That behaviour typifies the Fabia’s viceless but bland handling. There won’t be a vRS version of this generation of the Fabia and that makes sense. Not because the MQB bones preclude it, but making the Fabia engaging down a B-road would have to be such a change of character that the family connection between the vRS and the cooking model would become rather tenuous.
Assisted driving notes
Other than the government-mandated automatic emergency braking, active safety features are still by no means commonplace in small cars, so the Fabia distinguishes itself by making most of them available. It gets autonomous emergency braking with pedestrian detection, and lane keeping assistance as standard. We didn’t experience any false activations of the emergency braking, and the lane keeping assistance wasn’t particularly intrusive. Both can easily be disabled using the buttons on the steering wheel.
A full semi-autonomous adaptive cruise control, with lane following and speed limit recognition systems, is optional, but at a not inconsiderable cost. Adaptive cruise is available on TSI engines in SE Comfort spec and above for £470, while Travel Assist, which includes adaptive cruise control and adds in lane following and digital gauges, is £785 but it’s available on only upper-level SE-L trim cars.
Comfort and isolation
The Fabia may not entertain in the corners, but that end of the market is well covered by the Ford Fiesta and Seat Ibiza. The other upshot of the Fabia’s soft suspension is that it rides particularly serenely. Especially with the 15in wheels and 65-profile tyres, it takes some truly nasty bumps for harshness to filter through to the cabin. Longer-wave bumps are simply shrugged off.
The seats contribute to the high level of comfort in the Fabia. They’re largely standard-issue VW items, but that’s no bad thing. They’re quite soft yet supportive, and the driver’s seat adjusts for height as standard. SE Comfort trim and above even gets manually adjustable lumbar support.
It’s easy to find a comfortable driving position and long drives are not an issue. If we’re nitpicking, a bit more adjustment in the steering column would benefit tall drivers.
So in terms of comfort, the Fabia feels similar to a Volkswagen Polo, except that it has an even smoother ride than the already compliant VW. The only area where the Polo still has a major advantage over the Fabia is in noise insulation. Whereas the Polo’s levels of road noise are more akin to a car from the class above, the Fabia is one of the noisier superminis at motorway speeds. It’s on a par with rivals at speeds of up to 50mph, but at 70mph most are a few decibels quieter.
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There seems little sense in resisting the familiar old connection in buyers’ brains that ‘a big car is a safe one’ – particularly if you’re launching the biggest car in its class. Suffice to say that Skoda hasn’t. The Fabia gets front, side and curtain airbags as standard and becomes a rarity in the supermini class by making rear-seat side airbags available as an option.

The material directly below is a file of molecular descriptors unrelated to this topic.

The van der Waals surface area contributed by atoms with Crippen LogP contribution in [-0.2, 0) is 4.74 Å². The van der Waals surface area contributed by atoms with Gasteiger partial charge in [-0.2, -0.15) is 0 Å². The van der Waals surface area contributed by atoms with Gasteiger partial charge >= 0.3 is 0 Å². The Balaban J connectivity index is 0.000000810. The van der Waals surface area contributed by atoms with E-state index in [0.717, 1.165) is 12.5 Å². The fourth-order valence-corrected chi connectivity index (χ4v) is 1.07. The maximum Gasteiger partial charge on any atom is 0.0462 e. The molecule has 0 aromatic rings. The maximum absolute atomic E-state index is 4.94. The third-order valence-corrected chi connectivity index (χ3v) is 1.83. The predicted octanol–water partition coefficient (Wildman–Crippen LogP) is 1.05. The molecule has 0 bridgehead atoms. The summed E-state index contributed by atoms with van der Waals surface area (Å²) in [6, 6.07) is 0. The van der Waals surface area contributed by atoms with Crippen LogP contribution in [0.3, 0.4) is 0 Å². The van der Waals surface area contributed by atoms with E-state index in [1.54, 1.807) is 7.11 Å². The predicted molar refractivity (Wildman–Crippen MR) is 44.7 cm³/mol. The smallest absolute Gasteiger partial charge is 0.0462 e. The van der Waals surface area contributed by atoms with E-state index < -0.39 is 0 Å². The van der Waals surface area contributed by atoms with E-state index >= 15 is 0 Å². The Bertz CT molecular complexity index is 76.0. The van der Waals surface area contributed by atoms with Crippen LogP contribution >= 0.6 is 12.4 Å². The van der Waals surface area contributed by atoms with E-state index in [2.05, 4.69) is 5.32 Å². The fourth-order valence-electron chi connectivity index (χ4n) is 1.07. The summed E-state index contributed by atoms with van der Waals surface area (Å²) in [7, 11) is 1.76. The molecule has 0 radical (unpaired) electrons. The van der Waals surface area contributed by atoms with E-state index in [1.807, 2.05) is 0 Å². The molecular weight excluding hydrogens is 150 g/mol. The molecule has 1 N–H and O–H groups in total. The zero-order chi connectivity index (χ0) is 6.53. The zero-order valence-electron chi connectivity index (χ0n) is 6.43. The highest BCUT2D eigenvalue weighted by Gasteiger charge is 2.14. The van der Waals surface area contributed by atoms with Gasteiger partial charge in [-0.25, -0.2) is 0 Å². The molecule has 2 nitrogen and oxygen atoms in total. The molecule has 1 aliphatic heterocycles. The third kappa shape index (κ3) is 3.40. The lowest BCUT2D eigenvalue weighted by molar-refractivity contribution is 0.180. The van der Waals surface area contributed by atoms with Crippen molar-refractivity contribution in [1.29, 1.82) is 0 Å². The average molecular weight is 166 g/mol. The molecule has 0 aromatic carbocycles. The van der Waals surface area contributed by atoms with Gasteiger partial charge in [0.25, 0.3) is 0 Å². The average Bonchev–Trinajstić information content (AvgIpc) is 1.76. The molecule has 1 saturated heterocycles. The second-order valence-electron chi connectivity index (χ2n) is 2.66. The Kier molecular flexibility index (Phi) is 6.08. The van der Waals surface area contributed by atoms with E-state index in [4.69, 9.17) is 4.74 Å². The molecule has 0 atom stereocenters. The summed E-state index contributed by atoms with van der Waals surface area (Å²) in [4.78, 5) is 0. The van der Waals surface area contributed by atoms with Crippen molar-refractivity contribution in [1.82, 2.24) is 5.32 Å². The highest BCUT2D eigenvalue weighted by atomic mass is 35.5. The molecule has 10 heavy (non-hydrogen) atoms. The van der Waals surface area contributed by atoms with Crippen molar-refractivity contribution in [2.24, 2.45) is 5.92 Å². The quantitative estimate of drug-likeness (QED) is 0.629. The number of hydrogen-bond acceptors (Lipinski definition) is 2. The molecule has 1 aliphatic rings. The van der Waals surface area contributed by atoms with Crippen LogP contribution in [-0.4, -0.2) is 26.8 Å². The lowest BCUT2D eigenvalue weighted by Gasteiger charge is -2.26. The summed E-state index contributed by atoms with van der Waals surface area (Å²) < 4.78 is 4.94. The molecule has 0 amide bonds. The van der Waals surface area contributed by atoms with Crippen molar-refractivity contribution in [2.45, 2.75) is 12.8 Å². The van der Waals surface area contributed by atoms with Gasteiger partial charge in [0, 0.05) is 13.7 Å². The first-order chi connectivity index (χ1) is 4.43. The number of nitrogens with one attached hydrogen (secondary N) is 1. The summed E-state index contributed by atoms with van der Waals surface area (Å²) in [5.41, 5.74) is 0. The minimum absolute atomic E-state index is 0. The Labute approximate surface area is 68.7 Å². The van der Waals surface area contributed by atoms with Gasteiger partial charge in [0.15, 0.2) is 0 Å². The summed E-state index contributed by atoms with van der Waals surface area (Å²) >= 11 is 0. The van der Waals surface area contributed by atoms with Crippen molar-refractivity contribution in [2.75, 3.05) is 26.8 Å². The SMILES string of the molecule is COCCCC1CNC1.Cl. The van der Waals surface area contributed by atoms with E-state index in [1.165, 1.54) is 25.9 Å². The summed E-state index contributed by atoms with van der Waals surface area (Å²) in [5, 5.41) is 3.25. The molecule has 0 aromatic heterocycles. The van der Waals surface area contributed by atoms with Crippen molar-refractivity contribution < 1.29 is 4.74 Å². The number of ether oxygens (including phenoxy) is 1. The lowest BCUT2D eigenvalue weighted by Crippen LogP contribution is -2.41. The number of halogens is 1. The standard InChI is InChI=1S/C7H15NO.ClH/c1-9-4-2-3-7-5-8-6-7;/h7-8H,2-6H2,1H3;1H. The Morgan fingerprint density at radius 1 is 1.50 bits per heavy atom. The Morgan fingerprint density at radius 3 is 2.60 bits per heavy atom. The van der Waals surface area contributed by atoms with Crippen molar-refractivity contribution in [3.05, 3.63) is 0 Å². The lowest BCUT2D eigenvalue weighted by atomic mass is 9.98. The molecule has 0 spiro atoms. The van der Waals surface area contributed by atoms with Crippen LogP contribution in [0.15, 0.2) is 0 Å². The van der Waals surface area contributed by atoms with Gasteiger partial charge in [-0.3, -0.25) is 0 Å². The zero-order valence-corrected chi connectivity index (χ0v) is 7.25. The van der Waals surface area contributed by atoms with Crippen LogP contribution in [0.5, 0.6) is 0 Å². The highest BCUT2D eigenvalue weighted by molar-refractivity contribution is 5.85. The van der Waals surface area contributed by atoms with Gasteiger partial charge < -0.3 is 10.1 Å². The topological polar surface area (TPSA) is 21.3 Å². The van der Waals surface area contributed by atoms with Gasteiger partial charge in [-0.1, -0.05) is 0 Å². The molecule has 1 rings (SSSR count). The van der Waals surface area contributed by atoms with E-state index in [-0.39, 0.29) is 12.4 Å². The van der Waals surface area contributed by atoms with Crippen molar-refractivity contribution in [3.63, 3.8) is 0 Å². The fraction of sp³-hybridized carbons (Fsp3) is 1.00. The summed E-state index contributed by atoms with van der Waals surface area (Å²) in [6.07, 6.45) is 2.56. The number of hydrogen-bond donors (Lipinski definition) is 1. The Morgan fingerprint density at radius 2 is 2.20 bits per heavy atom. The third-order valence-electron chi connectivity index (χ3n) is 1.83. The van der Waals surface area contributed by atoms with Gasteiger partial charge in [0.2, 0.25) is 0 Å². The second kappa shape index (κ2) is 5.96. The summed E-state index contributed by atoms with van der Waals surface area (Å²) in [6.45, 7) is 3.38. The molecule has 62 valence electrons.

The car’s showroom fortunes are likely to hinge on competitive personal finance. Competitive list prices, equipment levels and residual value forecasts help there. Those don’t make the Fabia a bargain as such. Both a similarly specced Seat Ibiza and Renault Clio are slightly cheaper. A Kia Rio is cheaper still, but the Skoda’s practicality, maturity and safety credentials could easily make the small premium worth it.
With Skodas, it is worth taking care with the options. Lower trims, like SE Comfort, are reasonable value compared with rivals, even with a smattering of options, but it is mildly frustrating that some essentials, such as wireless phone mirroring and cruise control, are not standard.
At the higher end, with SE-L trim, it’s possible to option up a 95PS Fabia to well over £25,000. That’s a lot of money for a supermini, but not entirely unreasonable given features like adaptive cruise control, rear side airbags and matrix LED lights aren’t available on most rivals. You could also have a Skoda Octavia for that kind of cash, though.
Skoda is rightly proud of the 0.28 drag coefficient for the new Fabia and that appears to pay dividends in fuel consumption. Even including performance testing, we averaged 50.6mpg during our test. For a car with no hybrid assistance whatsoever, that’s very impressive.
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A relatively basic Fabia like our test car is what Skoda does really well, providing no-nonsense transport with first-rate practicality and above-average comfort.
In some ways, the new Fabia appears set up for mediocrity. Its technical make-up is as conventional as it gets, with not even mild-hybrid power on the cards, and its looks are as forgettable as its dynamics.
However, it excels in some important areas: the ride quality is exemplary, it’s the most spacious car in its class and it makes the most of that space with useful storage solutions. Furthermore, while the Fabia’s interior doesn’t have much in the way of material plushness, it looks modern and is supremely easy to use because Skoda has resisted the temptation to replace buttons with touch-sensitive panels. It’s not as cheap as Skodas have been in the past and some options can make it downright expensive, but lower-end versions still offer solid value.
The Fabia doesn’t tug at the heartstrings, and ultimately we would prefer a more charismatic small car, but there is no doubt it’s an impressive package.